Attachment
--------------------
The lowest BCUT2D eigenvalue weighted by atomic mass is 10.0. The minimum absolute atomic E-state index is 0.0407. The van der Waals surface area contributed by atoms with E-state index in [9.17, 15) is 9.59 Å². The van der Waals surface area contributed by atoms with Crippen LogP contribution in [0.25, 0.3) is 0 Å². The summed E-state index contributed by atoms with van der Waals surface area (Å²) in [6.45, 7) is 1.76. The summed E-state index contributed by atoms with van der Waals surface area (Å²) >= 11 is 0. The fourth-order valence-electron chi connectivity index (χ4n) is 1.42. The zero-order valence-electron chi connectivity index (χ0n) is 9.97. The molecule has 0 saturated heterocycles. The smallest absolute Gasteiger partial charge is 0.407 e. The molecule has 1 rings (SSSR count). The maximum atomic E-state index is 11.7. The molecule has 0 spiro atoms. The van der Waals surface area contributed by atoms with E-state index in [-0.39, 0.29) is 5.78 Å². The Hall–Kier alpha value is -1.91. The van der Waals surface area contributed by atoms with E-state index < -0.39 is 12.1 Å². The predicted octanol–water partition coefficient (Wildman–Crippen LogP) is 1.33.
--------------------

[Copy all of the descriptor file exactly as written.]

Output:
The lowest BCUT2D eigenvalue weighted by atomic mass is 10.0. The minimum absolute atomic E-state index is 0.0407. The van der Waals surface area contributed by atoms with E-state index in [9.17, 15) is 9.59 Å². The van der Waals surface area contributed by atoms with Crippen LogP contribution in [0.25, 0.3) is 0 Å². The summed E-state index contributed by atoms with van der Waals surface area (Å²) in [6.45, 7) is 1.76. The summed E-state index contributed by atoms with van der Waals surface area (Å²) >= 11 is 0. The fourth-order valence-electron chi connectivity index (χ4n) is 1.42. The zero-order valence-electron chi connectivity index (χ0n) is 9.97. The molecule has 0 saturated heterocycles. The smallest absolute Gasteiger partial charge is 0.407 e. The molecule has 1 rings (SSSR count). The maximum atomic E-state index is 11.7. The molecule has 0 spiro atoms. The van der Waals surface area contributed by atoms with E-state index in [-0.39, 0.29) is 5.78 Å². The Hall–Kier alpha value is -1.91. The van der Waals surface area contributed by atoms with E-state index < -0.39 is 12.1 Å². The predicted octanol–water partition coefficient (Wildman–Crippen LogP) is 1.33.